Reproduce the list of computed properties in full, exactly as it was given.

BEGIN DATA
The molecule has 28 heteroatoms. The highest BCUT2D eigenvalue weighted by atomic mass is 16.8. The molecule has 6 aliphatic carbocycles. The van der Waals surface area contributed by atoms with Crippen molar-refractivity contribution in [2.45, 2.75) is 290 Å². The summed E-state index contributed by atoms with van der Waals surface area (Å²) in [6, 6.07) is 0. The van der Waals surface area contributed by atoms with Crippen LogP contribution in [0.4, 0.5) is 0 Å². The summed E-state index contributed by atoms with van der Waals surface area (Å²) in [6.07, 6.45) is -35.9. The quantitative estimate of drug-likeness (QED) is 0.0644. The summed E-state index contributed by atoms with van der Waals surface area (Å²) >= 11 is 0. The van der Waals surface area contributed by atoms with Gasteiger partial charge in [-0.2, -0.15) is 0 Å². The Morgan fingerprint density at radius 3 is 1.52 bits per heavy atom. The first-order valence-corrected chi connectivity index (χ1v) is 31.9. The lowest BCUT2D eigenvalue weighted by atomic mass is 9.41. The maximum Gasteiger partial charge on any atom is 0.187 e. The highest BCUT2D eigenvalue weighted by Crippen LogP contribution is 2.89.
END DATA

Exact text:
The molecule has 28 heteroatoms. The highest BCUT2D eigenvalue weighted by atomic mass is 16.8. The molecule has 6 aliphatic carbocycles. The van der Waals surface area contributed by atoms with Crippen molar-refractivity contribution in [2.45, 2.75) is 290 Å². The summed E-state index contributed by atoms with van der Waals surface area (Å²) in [6, 6.07) is 0. The van der Waals surface area contributed by atoms with Crippen LogP contribution in [0.4, 0.5) is 0 Å². The summed E-state index contributed by atoms with van der Waals surface area (Å²) in [6.07, 6.45) is -35.9. The quantitative estimate of drug-likeness (QED) is 0.0644. The summed E-state index contributed by atoms with van der Waals surface area (Å²) >= 11 is 0. The van der Waals surface area contributed by atoms with Gasteiger partial charge in [-0.2, -0.15) is 0 Å². The Morgan fingerprint density at radius 3 is 1.52 bits per heavy atom. The first-order valence-corrected chi connectivity index (χ1v) is 31.9. The lowest BCUT2D eigenvalue weighted by atomic mass is 9.41. The maximum Gasteiger partial charge on any atom is 0.187 e. The highest BCUT2D eigenvalue weighted by Crippen LogP contribution is 2.89.